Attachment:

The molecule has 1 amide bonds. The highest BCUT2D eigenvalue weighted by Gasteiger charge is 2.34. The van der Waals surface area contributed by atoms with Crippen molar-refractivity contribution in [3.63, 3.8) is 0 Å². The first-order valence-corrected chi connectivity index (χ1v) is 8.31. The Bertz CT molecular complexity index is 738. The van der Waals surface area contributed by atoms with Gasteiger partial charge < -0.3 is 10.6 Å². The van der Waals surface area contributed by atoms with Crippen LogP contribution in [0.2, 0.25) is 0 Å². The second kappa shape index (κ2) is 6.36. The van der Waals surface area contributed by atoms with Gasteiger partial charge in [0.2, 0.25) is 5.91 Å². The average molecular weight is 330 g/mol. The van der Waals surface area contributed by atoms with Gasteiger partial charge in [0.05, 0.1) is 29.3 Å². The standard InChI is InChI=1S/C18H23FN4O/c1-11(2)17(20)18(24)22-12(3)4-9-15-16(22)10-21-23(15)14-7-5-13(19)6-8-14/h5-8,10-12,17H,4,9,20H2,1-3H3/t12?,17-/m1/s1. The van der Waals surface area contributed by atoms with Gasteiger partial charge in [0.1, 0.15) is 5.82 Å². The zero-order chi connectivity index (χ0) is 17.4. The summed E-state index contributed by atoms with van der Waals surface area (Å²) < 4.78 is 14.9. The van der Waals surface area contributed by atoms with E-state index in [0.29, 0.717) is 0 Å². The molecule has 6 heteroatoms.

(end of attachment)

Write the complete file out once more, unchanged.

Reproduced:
The molecule has 1 amide bonds. The highest BCUT2D eigenvalue weighted by Gasteiger charge is 2.34. The van der Waals surface area contributed by atoms with Crippen molar-refractivity contribution in [3.63, 3.8) is 0 Å². The first-order valence-corrected chi connectivity index (χ1v) is 8.31. The Bertz CT molecular complexity index is 738. The van der Waals surface area contributed by atoms with Gasteiger partial charge < -0.3 is 10.6 Å². The van der Waals surface area contributed by atoms with Crippen LogP contribution in [0.2, 0.25) is 0 Å². The second kappa shape index (κ2) is 6.36. The van der Waals surface area contributed by atoms with Gasteiger partial charge in [0.2, 0.25) is 5.91 Å². The average molecular weight is 330 g/mol. The van der Waals surface area contributed by atoms with Gasteiger partial charge in [0.05, 0.1) is 29.3 Å². The standard InChI is InChI=1S/C18H23FN4O/c1-11(2)17(20)18(24)22-12(3)4-9-15-16(22)10-21-23(15)14-7-5-13(19)6-8-14/h5-8,10-12,17H,4,9,20H2,1-3H3/t12?,17-/m1/s1. The van der Waals surface area contributed by atoms with Gasteiger partial charge in [0.1, 0.15) is 5.82 Å². The zero-order chi connectivity index (χ0) is 17.4. The summed E-state index contributed by atoms with van der Waals surface area (Å²) < 4.78 is 14.9. The van der Waals surface area contributed by atoms with E-state index in [0.29, 0.717) is 0 Å². The molecule has 6 heteroatoms.